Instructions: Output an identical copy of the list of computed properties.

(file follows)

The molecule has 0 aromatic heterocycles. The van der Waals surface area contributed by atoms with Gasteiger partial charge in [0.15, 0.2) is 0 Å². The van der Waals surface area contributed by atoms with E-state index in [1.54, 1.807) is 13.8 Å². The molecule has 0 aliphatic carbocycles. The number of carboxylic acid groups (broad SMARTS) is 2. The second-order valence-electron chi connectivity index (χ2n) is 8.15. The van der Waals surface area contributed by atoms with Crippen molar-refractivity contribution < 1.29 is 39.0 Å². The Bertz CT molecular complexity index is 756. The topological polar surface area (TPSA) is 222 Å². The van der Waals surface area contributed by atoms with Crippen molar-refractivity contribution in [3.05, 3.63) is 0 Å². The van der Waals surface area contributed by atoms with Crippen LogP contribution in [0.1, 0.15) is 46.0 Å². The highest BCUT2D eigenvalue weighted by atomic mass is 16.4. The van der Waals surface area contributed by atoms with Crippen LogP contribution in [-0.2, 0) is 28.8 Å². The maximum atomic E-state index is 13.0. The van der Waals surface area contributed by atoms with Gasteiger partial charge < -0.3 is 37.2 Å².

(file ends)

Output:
The molecule has 0 aromatic heterocycles. The van der Waals surface area contributed by atoms with Gasteiger partial charge in [0.15, 0.2) is 0 Å². The van der Waals surface area contributed by atoms with E-state index in [1.54, 1.807) is 13.8 Å². The molecule has 0 aliphatic carbocycles. The number of carboxylic acid groups (broad SMARTS) is 2. The second-order valence-electron chi connectivity index (χ2n) is 8.15. The van der Waals surface area contributed by atoms with Crippen molar-refractivity contribution < 1.29 is 39.0 Å². The Bertz CT molecular complexity index is 756. The topological polar surface area (TPSA) is 222 Å². The van der Waals surface area contributed by atoms with Crippen molar-refractivity contribution in [3.05, 3.63) is 0 Å². The van der Waals surface area contributed by atoms with Crippen LogP contribution in [0.1, 0.15) is 46.0 Å². The highest BCUT2D eigenvalue weighted by atomic mass is 16.4. The van der Waals surface area contributed by atoms with Crippen LogP contribution in [-0.2, 0) is 28.8 Å². The maximum atomic E-state index is 13.0. The van der Waals surface area contributed by atoms with Gasteiger partial charge < -0.3 is 37.2 Å².